The definition of motivation is “[it’s] an internal state that arouses, directs, and maintains behavior” (Woolfolk, Winne, Perry p. 399). There are two forms of motivation: intrinsic, and extrinsic. Intrinsic motivation is where we look for challenges and find overcoming the challenge rewarding; incentives are unnecessary as accomplishing the task is reward enough. Extrinsic motivation on the other hand, is motivation created by external factors therefore rewards or punishments are given to create a desired outcome. Intrinsic motivation is by far the best motivational tool, but both forms have their place within the classroom. The teacher should encourage intrinsic motivation, and ensure that extrinsic rewards encourage learning.
Maslow’s Hierarchy of Needs, state that survival, safety, belonging, self-esteem, and self actualization, are what motivates us; we need to achieve each state before we can complete the next level in the hierarchy. Maslow’s theory although highly criticized, is a good way of understanding students as it incorporates students physical, emotional, and intellectual needs while demonstrating the interconnection of these needs on the individual. Belonging to a social group helps to promote self esteem which is important for everyone, and once this level on the hierarchy is achieved self actualization can be striven for.
Self determination in the classroom is an exciting concept. Self determination plus autonomy increases interest and curiosity from the students. The students have the authority to make real choices, which allows them to feel empowered to achieve their own educational goals. The students feel engaged, confident and competent when learning new things hence stimulating high intrinsic motivation.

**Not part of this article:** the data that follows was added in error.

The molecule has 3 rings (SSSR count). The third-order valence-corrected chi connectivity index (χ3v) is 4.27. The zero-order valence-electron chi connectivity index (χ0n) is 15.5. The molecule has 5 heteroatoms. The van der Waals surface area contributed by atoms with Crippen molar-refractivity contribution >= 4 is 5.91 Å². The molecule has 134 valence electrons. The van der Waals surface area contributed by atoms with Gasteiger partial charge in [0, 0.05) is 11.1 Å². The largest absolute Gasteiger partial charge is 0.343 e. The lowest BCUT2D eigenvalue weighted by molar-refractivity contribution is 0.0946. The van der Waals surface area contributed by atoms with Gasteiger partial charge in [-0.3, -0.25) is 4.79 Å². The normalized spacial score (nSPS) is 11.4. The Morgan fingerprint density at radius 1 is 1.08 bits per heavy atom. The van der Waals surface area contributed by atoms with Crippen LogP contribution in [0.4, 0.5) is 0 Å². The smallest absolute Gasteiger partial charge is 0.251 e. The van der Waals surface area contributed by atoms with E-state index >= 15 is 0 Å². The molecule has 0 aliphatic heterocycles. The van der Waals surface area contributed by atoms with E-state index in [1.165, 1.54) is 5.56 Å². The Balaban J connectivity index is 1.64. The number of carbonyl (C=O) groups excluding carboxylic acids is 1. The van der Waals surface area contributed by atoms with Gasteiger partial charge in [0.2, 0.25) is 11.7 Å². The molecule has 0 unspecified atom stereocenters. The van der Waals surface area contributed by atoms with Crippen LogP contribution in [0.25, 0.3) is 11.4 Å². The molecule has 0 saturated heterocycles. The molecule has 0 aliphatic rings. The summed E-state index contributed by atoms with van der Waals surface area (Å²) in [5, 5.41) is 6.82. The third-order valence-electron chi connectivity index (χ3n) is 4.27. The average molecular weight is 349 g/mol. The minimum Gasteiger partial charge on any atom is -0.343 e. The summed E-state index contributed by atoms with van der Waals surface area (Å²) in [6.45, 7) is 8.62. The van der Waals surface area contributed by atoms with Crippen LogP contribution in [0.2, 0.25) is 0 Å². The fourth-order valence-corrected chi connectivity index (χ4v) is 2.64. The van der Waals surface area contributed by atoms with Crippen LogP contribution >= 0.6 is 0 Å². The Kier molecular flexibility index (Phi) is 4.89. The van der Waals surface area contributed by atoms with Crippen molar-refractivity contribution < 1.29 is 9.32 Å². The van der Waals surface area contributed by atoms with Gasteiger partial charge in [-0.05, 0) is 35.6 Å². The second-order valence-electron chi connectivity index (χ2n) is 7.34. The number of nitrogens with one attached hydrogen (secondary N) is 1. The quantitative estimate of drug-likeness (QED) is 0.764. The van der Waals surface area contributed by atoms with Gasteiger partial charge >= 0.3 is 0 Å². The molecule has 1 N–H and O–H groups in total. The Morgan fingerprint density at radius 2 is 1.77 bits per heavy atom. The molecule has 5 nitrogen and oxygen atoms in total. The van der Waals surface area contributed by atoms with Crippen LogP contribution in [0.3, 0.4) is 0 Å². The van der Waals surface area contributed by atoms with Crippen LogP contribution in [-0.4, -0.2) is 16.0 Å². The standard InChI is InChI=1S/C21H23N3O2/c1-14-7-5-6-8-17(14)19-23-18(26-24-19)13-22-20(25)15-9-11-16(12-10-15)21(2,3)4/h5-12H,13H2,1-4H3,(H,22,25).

Having motivated students who want to learn and are engaged is what teachers strive for. Rewards of stickers, sitting in the teachers’ chair, and feeding the class pet have its place within the classroom, but motivating the students intrinsically is key.
I always thought that motivation was the driving force for success, but I’ve come to realize that although motivation is important we need to have self discipline and volition. Volition is the follow through, and without it nothing is accomplished no matter how much drive and ambition you might have. Teachers need to show that they care about the children’s interests; students will be emotionally engaged in school, and strive for success.
Should teachers explain the difference between rewards and incentives to their students? Will the students respond differently to a reward or incentive?
Woolfolk, Winne, Perry. Educational Psychology. Ed 6th. New Jersey, USA. Pearson Education Inc., 2016.